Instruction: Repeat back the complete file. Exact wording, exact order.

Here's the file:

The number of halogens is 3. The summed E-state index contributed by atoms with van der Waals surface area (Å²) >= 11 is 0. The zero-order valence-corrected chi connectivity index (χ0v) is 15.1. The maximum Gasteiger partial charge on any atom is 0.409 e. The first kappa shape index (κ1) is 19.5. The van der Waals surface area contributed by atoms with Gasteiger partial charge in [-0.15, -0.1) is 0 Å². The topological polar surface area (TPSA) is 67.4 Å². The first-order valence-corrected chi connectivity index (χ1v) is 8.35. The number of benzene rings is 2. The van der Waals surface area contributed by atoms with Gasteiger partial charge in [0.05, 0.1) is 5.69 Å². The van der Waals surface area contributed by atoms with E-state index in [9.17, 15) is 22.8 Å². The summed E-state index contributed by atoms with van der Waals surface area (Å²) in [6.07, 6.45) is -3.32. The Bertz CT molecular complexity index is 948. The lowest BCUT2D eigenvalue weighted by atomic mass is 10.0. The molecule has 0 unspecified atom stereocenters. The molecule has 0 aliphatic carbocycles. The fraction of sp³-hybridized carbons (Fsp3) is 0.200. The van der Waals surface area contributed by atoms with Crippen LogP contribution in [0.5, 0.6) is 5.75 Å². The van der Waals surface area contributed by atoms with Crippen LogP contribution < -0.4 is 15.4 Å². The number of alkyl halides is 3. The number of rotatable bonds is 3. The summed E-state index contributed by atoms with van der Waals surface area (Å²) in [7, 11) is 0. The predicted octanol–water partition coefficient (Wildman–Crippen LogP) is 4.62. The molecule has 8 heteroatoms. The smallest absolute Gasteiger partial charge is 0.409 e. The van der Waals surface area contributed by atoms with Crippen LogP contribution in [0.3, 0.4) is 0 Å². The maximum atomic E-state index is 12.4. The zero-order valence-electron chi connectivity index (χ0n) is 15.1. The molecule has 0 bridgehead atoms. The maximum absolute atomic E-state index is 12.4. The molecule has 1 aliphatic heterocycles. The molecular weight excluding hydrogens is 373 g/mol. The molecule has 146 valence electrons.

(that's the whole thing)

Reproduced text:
The number of halogens is 3. The summed E-state index contributed by atoms with van der Waals surface area (Å²) >= 11 is 0. The zero-order valence-corrected chi connectivity index (χ0v) is 15.1. The maximum Gasteiger partial charge on any atom is 0.409 e. The first kappa shape index (κ1) is 19.5. The van der Waals surface area contributed by atoms with Gasteiger partial charge in [-0.15, -0.1) is 0 Å². The topological polar surface area (TPSA) is 67.4 Å². The first-order valence-corrected chi connectivity index (χ1v) is 8.35. The number of benzene rings is 2. The van der Waals surface area contributed by atoms with Gasteiger partial charge in [0.05, 0.1) is 5.69 Å². The van der Waals surface area contributed by atoms with E-state index in [9.17, 15) is 22.8 Å². The summed E-state index contributed by atoms with van der Waals surface area (Å²) in [6.07, 6.45) is -3.32. The Bertz CT molecular complexity index is 948. The lowest BCUT2D eigenvalue weighted by atomic mass is 10.0. The molecule has 0 unspecified atom stereocenters. The molecule has 0 aliphatic carbocycles. The fraction of sp³-hybridized carbons (Fsp3) is 0.200. The van der Waals surface area contributed by atoms with Crippen LogP contribution in [0.5, 0.6) is 5.75 Å². The van der Waals surface area contributed by atoms with Crippen LogP contribution < -0.4 is 15.4 Å². The number of alkyl halides is 3. The number of rotatable bonds is 3. The summed E-state index contributed by atoms with van der Waals surface area (Å²) in [7, 11) is 0. The predicted octanol–water partition coefficient (Wildman–Crippen LogP) is 4.62. The molecule has 8 heteroatoms. The smallest absolute Gasteiger partial charge is 0.409 e. The van der Waals surface area contributed by atoms with Crippen LogP contribution in [0.3, 0.4) is 0 Å². The maximum atomic E-state index is 12.4. The zero-order valence-electron chi connectivity index (χ0n) is 15.1. The molecule has 0 bridgehead atoms. The maximum absolute atomic E-state index is 12.4. The molecule has 1 aliphatic heterocycles. The molecular weight excluding hydrogens is 373 g/mol. The molecule has 146 valence electrons.